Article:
A Review by Sojourner Ahebee
Last Thursday, I attended the Philadelphia Theatre Company’s production of the Pulitzer-Prized-winning play Ruined. Written by Lynn Nottage, this play takes place in the
during its civil and regional wars, which continue. The DRC holds 80 percent of the world’s coltan, which is a type of ore that can store electrical charges. You can find it in your cell phones, computers, cameras and other electronics, which is why it is so valuable. The DRC's bordering neighbors like Democratic Republic of the Congo , for example, have made close to 250 million dollars from selling this coltan that was smuggled out of the DRC. It is because of resources like coltan, that has caused the endless and bloody fighting in the DRC; resources that the Rwanda United States and Europe are heavily dependent upon.
Not only does this play capture the horrors of war, but it shows the sexual violence that is perpetrated against women as a result of these civil, economic and political conflicts. During this vicious period, soldiers raping women has become a norm. It is said in the DRC that nearly 90 percent of the women in many villages have been raped. Their ages can range from as young as three to as old as seventy-five. Rape, in essence, has become a weapon of war for soldiers.
Now that you have some background, let me explain the premise of the play. The play takes place in Mama Nadi’s bar. It is a sort of brothel where the clientele consists of soldiers and miners. This is a place, as Mama Nadi (Heather Simms) puts it, “where people come to forget”. Sophie (Keona Welch), a very bright student, comes to work for Mama Nadi. She was raped and mutilated by a group of soldiers with a bayonet. She now must wear the identity of being ruined; her private area, her vagina, has been so badly damaged and mutilated. To be ruined in this society is seen as unlucky, unsanitary, and dishonorable. No one is supposed to want anything to do with a ruined woman. Sophie cannot commit any sexual acts because of her past, so Mama Nadi lets her sing in the bar instead. It is horrific how women must resort to these types of situations. It is almost as if their society makes the woman the culprit, even though she was the one who was raped. The rapists are never perceived as vicious perpetrators.
Another important character in the play is Salima (Erika Rose). Her village was attacked by rebel soldiers and she was taken into the bush by them to be their concubine. When she escapes, she returns to her village and finds her husband, but her community chases her away because she had been with too many men. They are ashamed of her. She, too, finds work and shelter with Mama Nadi. When she is explaining her story, she states “I walked into my family compound expecting wide arms. An embrace. Five months suffering…And my family gave me the back of their heads”. Later her husband, Fortune (James Ijames) comes looking for her. He hears she is at Mama Nadi’s but Salima does not want to see him. During this part of the play I did not initially understand why she would not want to see her husband. I thought this was a way out for her and I wondered why she was not happy he had found her. But later, I saw her strife more clearly. Firstly, she is partly ashamed to see her husband because she is working in a brothel. Secondly, you later find out she is pregnant by a stranger she doesn’t even know. Thirdly, why would she talk to a man who did not embrace her after everything she had been through? I do not think I would have come out to talk to Fortune either.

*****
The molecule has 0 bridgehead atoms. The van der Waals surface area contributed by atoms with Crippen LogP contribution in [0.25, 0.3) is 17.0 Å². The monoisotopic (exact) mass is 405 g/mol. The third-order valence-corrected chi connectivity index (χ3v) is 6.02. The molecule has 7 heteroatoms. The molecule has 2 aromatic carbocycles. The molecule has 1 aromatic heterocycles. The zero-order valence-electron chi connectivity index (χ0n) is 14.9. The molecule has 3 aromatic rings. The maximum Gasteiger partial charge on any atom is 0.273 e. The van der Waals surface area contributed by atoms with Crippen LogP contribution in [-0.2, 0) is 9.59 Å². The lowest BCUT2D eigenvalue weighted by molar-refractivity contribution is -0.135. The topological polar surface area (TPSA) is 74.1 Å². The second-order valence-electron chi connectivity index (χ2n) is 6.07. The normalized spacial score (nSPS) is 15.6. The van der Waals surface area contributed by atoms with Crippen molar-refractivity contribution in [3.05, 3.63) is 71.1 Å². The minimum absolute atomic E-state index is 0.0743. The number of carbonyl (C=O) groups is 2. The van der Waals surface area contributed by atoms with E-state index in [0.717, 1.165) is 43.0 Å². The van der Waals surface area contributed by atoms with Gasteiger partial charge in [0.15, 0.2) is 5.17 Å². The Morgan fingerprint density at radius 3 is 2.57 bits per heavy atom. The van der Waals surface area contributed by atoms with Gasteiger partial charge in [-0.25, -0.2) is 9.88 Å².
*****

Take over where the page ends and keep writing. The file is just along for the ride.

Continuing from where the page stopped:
The central character in the play was Mama Nadi herself. Mama Nadi is a strong and no-nonsense woman. She runs the bar and cares for her girls. She is quite a tough character, but you can tell that she is guarded because something has happened to her in the past. Mama Nadi seems a bit harsh and insensitive at the beginning of the play, but throughout the play you see the acts of generosity and kindness she gives to the woman who live with her. You later find out why she wears a shield of callousness, but I will let you figure that out when you see this play. This play is pure genius! You see all aspects of a war environment and the great writing makes you feel as though you have been placed right there in the middle of it all. There is no moment in the play when you feel bored. It is a story fueled with non-stop action and brilliance! I urge my readers to see this play and witness the stories of these brave women. What you read in the papers about the sexual violence perpetrated against woman in the DRC, never aptly captures what is really going on in that country. This play does!
Ruined will run at The Suzanne Roberts Theatre through June 12, 2011! Please come out and support The Philadelphia Theatre Company’s effort to bring quality theatre to
. You will not be disappointed. Hit the link below to check the theatre’s dates and times for the performances! Philadelphia